MINEOLA, N.Y. (CBSNewYork)Long Island Rail Road is begging its riders to come back.

Ridership is just a fraction of what it was before the pandemic, and leaders are asking the public to get off the roads and back on safely disinfected train cars.

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Nassau County Executive Laura Curran and LIRR President Phil Eng hopped a train to drive the message that it’s safe to get back on board.

“I can tell you today that the Long Island Rail Road has never been safer, it’s never been cleaner and it’s never been a more reliable commute than it has been in its history,” Eng said.

The message comes as road traffic is back, tolls have increased and vaccinations are climbing.

Curran says a return to mass transit will fuel the region’s recovery.

“Getting back to normal safely means taking the train whenever you can,” she said.

As CBS2’s Carolyn Gusoff reports, train cars are disinfected daily, air is filtered every 12 minutes and, for now, there’s plenty of room to spread out.

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But Charlton D’Souza, the head of LIRR Passengers United, says the safety issue is not fully resolved.

“I saw four people in one car not wearing masks. That’s a problem to me,” he said. “The train crews are frustrated because they’re having a hard time. I think at this point, the MTA police department needs to start issuing tickets.”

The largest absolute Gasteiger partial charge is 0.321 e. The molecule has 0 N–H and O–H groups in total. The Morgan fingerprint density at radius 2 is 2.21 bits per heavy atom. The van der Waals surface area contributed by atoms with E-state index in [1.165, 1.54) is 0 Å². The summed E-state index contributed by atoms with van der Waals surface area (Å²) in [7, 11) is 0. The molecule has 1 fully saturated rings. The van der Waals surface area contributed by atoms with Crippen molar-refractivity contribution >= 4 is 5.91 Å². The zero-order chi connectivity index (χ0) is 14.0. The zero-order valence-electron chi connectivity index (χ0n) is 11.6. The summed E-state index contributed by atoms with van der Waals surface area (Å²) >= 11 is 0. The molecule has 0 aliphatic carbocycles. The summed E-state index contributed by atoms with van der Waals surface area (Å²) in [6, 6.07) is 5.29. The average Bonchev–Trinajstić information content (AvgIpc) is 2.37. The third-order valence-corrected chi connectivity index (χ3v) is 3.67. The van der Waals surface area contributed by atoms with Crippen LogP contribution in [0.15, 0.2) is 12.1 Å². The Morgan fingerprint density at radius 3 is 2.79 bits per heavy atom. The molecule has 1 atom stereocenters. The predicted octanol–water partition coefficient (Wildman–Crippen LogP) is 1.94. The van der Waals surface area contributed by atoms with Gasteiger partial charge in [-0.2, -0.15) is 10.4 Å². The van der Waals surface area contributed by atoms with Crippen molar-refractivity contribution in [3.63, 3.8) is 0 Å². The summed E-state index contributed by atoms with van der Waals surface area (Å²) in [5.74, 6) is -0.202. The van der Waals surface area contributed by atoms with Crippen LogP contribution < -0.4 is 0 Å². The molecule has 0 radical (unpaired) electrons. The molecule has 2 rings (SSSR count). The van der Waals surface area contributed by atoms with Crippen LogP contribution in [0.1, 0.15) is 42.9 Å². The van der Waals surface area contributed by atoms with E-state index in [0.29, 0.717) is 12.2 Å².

This time last year, ridership had plummeted to 3%. It is back now, but still only about a quarter of pre-pandemic levels.

Many riders say they’re happy to never go back to a five-day-a-week commute.

“Every day, it was, like, three hours total commute time, so the difference in sleep and all that has been huge,” commuter Patrick McDonnel said.

Working from home has been a game changer, but that worries some railroad advocates.

“The average commuter is getting two to three hours of their life back every day, five days a week, so it’s the reality. It’s going to be a problem for the railroad in that it’s going to be lost farebox revenue,” said LIRR Commuter Council Chairman Gerry Bringmann. “We will be lucky to get back to 80% in a couple of years.”

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That could hurt service and increase fares, but Eng says the railroad can accommodate the new normal, welcoming riders back off-hours and inter-island for work and play.

Carolyn Gusoff